By Thera Reyes, getting her first taste of Beckham and MLS in Manila

Two years ago, it would have been unheard of to have an international football team come to Manila. Heck, football fans even recently travelled to Malaysia to watch Arsenal, Chelsea and Liverpool for their Asian tours. While the country had their fair share of NBA players coming over, who would’ve thought that eventually David Beckham, Landon Donovan, Robbie Keane and the whole gang of LA Galaxy would step foot in the Philippines?

LA Galaxy had their 3-country Asia Pacific Tour starting with the Philippines as their second stop. As expected, ticket prices were expensive for the average football fan with the lowest at Php2,000 going up to Php15,000. But this didn’t stop people from buying the tickets because finally here was the opportunity to watch world-class football players! And on December 3rd, in front of a crowd of 12,000, the LA Galaxy displayed the skills that showed why they deserved to be the reigning MLS Champions.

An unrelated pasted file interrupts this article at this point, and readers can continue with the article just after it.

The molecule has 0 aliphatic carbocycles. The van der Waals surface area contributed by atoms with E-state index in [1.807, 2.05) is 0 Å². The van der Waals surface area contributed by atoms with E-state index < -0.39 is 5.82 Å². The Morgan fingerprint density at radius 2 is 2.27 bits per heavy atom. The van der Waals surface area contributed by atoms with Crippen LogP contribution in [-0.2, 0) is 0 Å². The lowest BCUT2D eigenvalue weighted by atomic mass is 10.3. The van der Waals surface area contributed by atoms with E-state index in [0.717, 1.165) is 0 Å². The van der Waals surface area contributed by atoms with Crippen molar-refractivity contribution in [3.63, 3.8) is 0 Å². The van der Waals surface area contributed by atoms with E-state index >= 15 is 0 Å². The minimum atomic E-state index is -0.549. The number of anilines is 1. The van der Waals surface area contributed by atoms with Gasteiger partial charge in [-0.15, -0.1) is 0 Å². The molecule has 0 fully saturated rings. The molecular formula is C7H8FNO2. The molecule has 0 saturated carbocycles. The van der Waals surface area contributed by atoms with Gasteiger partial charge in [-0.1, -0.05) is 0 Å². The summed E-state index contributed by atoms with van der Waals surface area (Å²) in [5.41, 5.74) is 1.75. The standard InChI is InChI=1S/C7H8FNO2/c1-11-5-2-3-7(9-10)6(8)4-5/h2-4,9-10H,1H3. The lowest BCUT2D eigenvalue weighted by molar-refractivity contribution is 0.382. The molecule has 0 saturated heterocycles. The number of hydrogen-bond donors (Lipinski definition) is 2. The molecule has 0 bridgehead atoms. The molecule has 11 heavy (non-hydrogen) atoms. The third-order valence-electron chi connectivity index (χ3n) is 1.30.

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Exclusive: The Beckham family is moving to London?

On the eve of one of Manchester United’s biggest matches in the club’s entire history, AFR understands that David Beckham will be making a return to English football next season, with a transfer to a London-based club much more likely than a move back to United. The Los Angeles Galaxy star has reportedly enrolled his children in top London private school Haberdashers’ Aske’s for next year, telling staff: “I will be playing at a London club next season.”

It’s hard to imagine that Beckham, playing tonight against the New England Revolution at Gillette Stadium, will continue playing Stateside for too much longer if his family is moving back to his homeland. To Spurs then?